Observe that if $\sqrt 2$ is rational, then there is some positive integer q such that $q \times \sqrt 2$ is an integer. Since the positive integers are well ordered, we may suppose that $q$ is the smallest such number.

We next observe that since $1 < \sqrt 2 < 2$, then $\sqrt 2 - 1 < 1$, and consequently $q \times (\sqrt 2 - 1) = (q \times \sqrt 2 - q )$ is less than $q$. Let us call this new number $r$, and observe that it too is a positive integer. But we now have $r \times \sqrt 2$ is also an integer, since $r\times \sqrt 2 = (q \times \sqrt 2-q ) \times \sqrt 2 = (2q - q \times\sqrt 2)$. In short, $r$ is a positive integer less than $q$ and $r \times\sqrt 2$ is an integer. But we said that $q$ was the smallest positive integer with this property, and so we have a contradiction.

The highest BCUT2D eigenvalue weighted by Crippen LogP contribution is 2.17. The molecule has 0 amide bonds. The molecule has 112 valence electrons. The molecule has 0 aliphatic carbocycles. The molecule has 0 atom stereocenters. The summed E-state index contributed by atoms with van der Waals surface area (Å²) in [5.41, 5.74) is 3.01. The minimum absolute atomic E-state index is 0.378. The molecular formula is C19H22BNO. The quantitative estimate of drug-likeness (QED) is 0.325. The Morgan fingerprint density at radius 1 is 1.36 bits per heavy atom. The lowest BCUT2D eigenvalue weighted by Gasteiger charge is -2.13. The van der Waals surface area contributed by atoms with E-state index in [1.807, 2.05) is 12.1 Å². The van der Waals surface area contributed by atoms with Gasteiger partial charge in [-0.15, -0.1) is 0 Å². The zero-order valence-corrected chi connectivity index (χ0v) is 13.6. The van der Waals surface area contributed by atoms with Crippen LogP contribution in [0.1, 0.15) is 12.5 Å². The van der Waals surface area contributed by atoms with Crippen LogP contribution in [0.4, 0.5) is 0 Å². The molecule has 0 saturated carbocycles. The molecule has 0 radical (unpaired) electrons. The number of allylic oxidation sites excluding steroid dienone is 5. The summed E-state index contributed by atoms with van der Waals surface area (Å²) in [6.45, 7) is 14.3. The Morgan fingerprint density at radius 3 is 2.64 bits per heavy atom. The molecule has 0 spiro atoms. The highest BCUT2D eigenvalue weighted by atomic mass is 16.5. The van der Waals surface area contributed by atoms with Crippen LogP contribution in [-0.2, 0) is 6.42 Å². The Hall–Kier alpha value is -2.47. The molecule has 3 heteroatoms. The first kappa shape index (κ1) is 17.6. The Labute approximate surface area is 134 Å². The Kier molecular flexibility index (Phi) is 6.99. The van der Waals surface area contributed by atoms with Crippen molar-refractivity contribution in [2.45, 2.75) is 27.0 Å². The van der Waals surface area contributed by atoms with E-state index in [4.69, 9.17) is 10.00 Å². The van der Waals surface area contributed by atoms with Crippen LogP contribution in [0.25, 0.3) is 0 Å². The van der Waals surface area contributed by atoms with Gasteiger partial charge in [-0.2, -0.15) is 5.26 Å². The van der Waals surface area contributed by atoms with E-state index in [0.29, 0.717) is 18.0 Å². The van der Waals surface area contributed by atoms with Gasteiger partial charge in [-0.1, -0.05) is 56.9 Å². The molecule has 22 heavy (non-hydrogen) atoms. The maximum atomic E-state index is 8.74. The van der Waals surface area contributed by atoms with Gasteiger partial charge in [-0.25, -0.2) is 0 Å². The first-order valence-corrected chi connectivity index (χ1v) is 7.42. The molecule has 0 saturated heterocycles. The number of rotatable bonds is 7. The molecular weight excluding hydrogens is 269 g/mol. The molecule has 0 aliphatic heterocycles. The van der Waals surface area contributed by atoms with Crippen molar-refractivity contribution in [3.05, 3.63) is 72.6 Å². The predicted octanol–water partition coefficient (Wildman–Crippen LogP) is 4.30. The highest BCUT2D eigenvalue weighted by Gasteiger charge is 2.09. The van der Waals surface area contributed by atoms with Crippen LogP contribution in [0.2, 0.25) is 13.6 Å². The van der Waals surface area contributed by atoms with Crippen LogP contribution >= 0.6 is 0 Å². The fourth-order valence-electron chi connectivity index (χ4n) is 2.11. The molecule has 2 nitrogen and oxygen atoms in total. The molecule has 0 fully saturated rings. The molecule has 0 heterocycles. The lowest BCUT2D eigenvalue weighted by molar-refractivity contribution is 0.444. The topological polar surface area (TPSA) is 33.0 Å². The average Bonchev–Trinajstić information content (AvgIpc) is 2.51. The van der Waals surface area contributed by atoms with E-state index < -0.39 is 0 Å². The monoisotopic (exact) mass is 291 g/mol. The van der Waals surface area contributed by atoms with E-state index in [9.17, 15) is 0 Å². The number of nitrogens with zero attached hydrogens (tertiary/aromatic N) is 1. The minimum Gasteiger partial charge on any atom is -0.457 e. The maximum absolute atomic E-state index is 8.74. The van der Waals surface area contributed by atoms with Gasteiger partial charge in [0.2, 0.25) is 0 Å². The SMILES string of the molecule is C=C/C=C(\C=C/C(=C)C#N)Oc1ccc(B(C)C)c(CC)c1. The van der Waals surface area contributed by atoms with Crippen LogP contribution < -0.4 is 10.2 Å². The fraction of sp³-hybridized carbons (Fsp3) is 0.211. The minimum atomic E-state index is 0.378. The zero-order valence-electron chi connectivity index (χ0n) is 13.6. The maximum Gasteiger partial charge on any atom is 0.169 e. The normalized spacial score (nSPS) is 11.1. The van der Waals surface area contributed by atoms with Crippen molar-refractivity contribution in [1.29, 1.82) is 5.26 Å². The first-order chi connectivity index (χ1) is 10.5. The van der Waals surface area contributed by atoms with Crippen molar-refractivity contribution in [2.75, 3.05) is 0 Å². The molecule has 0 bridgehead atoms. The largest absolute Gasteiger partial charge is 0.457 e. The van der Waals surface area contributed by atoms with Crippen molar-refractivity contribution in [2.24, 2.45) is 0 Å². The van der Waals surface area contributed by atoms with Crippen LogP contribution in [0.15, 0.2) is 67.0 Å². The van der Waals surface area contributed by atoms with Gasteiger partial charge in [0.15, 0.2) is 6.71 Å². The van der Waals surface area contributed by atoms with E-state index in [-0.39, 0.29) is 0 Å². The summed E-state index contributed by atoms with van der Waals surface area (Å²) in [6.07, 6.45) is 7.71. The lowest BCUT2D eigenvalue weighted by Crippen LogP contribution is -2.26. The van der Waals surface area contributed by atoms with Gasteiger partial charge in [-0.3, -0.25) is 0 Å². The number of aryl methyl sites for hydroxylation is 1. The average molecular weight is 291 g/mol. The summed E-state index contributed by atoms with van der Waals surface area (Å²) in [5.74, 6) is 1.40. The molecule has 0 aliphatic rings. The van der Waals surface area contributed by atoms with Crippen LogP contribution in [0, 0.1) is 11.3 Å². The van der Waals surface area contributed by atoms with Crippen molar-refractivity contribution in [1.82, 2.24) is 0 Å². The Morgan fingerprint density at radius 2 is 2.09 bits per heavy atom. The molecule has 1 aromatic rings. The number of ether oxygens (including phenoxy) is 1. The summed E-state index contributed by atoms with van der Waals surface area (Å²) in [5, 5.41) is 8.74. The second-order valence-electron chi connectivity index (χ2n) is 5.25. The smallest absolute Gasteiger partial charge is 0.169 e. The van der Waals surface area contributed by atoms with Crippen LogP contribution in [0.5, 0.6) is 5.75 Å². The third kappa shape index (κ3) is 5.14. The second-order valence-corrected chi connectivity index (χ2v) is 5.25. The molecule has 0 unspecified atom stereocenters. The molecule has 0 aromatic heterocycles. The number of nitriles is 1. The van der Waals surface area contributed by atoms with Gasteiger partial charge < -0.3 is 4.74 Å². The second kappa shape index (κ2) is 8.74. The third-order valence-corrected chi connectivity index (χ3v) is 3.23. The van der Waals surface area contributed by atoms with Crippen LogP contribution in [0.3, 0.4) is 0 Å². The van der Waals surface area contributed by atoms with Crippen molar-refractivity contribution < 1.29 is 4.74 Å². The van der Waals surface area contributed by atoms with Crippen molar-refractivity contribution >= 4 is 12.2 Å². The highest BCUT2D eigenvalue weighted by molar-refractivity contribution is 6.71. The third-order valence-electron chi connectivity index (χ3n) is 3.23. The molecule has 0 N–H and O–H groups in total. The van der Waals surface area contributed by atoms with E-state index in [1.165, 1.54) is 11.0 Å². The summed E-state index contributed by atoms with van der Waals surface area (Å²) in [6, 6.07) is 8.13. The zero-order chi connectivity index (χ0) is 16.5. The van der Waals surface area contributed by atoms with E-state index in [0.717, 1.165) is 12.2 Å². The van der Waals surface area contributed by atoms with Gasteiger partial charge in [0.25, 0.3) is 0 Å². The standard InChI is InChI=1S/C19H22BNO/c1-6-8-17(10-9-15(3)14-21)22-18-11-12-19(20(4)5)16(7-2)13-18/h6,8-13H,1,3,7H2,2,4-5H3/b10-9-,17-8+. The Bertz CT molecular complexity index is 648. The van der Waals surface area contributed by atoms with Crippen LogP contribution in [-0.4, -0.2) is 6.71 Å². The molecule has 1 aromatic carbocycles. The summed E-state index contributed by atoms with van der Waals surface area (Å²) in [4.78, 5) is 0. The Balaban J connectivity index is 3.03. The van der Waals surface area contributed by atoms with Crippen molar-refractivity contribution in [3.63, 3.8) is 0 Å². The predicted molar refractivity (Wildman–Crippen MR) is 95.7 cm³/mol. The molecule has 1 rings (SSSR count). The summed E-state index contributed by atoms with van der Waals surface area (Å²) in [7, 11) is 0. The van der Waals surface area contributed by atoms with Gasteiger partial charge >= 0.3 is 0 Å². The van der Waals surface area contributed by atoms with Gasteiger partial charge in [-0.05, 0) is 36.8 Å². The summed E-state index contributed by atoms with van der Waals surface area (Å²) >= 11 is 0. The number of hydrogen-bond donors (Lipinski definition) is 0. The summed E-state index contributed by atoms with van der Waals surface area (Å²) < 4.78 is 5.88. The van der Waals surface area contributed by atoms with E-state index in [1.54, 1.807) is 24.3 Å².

The nice thing about this proof is how easily it generalizes. Let us denote by $|\sqrt n|$ the integer part of $\sqrt n$ . For example, since the square root of $5$ is approximately $2.236$, the integer part is $2$. For any $n$ that is not a perfect square, we may prove that is irrational exactly as above by considering $q \times ( \sqrt n -|\sqrt n|)$. (On the other hand, if $n$ is a perfect square (so that $\sqrt n = |\sqrt n|$) then there is no contradiction.)

More generally still, if $x$ is a rational but not integral zero of a monic integer polynomial of degree $d$, let $q$ be the least positive integer so that $qx^j$ is integral for all $j < d$. Then, considering $q(x - n)$ where $n$ is an integer with $n < x < n + 1$, we get a contradiction. In other words, we have proved that every rational “algebraic integer” is an integer.